Glossary of Terms

Glossary Contributors: Don Applegarth-Nancy Bielik

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Buzzbaits: These are like a spinnerbait, ut have a flat blade that causes it to rise quickly to the top, and create a disturbance along the surface like a minnow.

Carolina Rig: this is simply a variation of the standar Texas Rigged Plastic worm or other soft bait. It usually involves a Lizard, but any bait can be used. Most angles prefer to use a Heavy weight of 1/2 -1oz or more. Slide the weight onto the line, then add one to three glass or plastic beads about 6mm (1/4") in diameter. Color is unimportant. Next add a Barrel swivel, and a leader line that is somewhat smaller than the main line. I recommend a leader length of 2' - 5', and then a 3/0 - 5/ 0 hook. This rig allows the bait to get down quickly to the bottom in deep water areas, and can be worked relatively quickly. The heavy weight gives you a much better feel of the bottom. The leader allows the bait to swim and rise above the bottom, and fall slowly down. It works best in deep openwater areas, but can be used anywhere.

Crankbait: A lure which is usually made from either hard plastic or wood, and has a diving lip on the front which causes it to wobble, and dive, giving it some sort of swimming action. Usually, the larger the lip, the deeper it will dive. Many have rattles, but not all, and each has a specific time and place. Most anglers find the plastic ones with rattles to be the best in dingy to muddy water, and the wooden ones with no sound in clearer water. As with all lures, it is not always the case, but at least that is a good rule of thumb when searching for the right lure to start out under a given circumstance.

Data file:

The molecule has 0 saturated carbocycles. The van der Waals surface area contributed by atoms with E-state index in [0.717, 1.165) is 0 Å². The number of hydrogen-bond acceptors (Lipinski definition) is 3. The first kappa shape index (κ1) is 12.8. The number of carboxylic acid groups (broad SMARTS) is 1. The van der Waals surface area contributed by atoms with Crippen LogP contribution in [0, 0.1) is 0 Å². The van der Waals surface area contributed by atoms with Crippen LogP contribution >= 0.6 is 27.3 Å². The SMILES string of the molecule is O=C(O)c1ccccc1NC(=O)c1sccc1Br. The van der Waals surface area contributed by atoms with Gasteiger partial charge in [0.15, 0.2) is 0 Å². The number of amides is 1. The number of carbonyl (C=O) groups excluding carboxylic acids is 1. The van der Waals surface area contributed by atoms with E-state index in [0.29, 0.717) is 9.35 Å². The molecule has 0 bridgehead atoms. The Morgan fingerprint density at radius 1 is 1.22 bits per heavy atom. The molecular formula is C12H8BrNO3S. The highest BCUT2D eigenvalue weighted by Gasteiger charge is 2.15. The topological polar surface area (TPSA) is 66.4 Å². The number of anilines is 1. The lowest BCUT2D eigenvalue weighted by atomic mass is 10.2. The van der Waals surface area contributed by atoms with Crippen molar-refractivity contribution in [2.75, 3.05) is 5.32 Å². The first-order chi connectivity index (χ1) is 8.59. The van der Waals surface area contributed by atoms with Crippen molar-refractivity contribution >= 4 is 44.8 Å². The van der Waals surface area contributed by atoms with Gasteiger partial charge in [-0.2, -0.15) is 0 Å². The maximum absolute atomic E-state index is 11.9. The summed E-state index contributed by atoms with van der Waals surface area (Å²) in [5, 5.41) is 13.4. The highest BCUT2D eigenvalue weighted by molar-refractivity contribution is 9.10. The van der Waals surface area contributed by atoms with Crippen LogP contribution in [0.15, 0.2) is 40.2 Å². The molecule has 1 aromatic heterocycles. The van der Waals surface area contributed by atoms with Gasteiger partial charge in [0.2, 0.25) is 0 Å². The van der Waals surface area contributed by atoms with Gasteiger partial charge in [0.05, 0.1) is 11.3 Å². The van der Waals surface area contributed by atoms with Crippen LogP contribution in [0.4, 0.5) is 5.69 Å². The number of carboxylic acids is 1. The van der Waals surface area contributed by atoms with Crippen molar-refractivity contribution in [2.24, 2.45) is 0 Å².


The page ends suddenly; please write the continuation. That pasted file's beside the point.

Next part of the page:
Jerkbaits: These are one of the best lures around, for both topwater, as well as suspended bass. They are almost always Long minnow shaped plugs, and come in a variety of sizes and colors. Many will suspend, but other will not. Some of the best are made by Rapala, Cordell, Excaliber, and Yo Zuri, but nearly every company has at least one of these baits available. These are best worked in one of two ways. Firts try using them as a topwater bait with a twitch and stop type of retrieve, or a slow and steady wake below the surface. The second way, is to use the suspending ones that tend to dive a lot deepeer, and use a jerk and stop technique to allow the bass to come up, and take it .
Jigs: These are basically a lead head and a hook with some sort of dressing on it. Some are rubber skirts, some are Maribou, or eathers, and some are even Bucktail. Others jigs use soft plastic baits for bodies, instead of skirts, such as a sassy shad type of body, or even a plastic grub. Many times these are fished with a Pork frog, or a plastic bait as a trailer such as a worm or a crawfish. These baits are deadly during colder weather or whenever the fishing is tough, like during a front. best areas are around thick heavy cover such as a tree, or bush,and even underneath docks, or boats.
Lipless Crankbait: These are usually sinking lures, that are made from plastic, and contain many rattles inside that are extremely loud, and creates quite a disturbance underwater. Such lures as the Rat-L-Trap, Cordell Spot, and Rapala Rattlin Rap, fall into this catagory.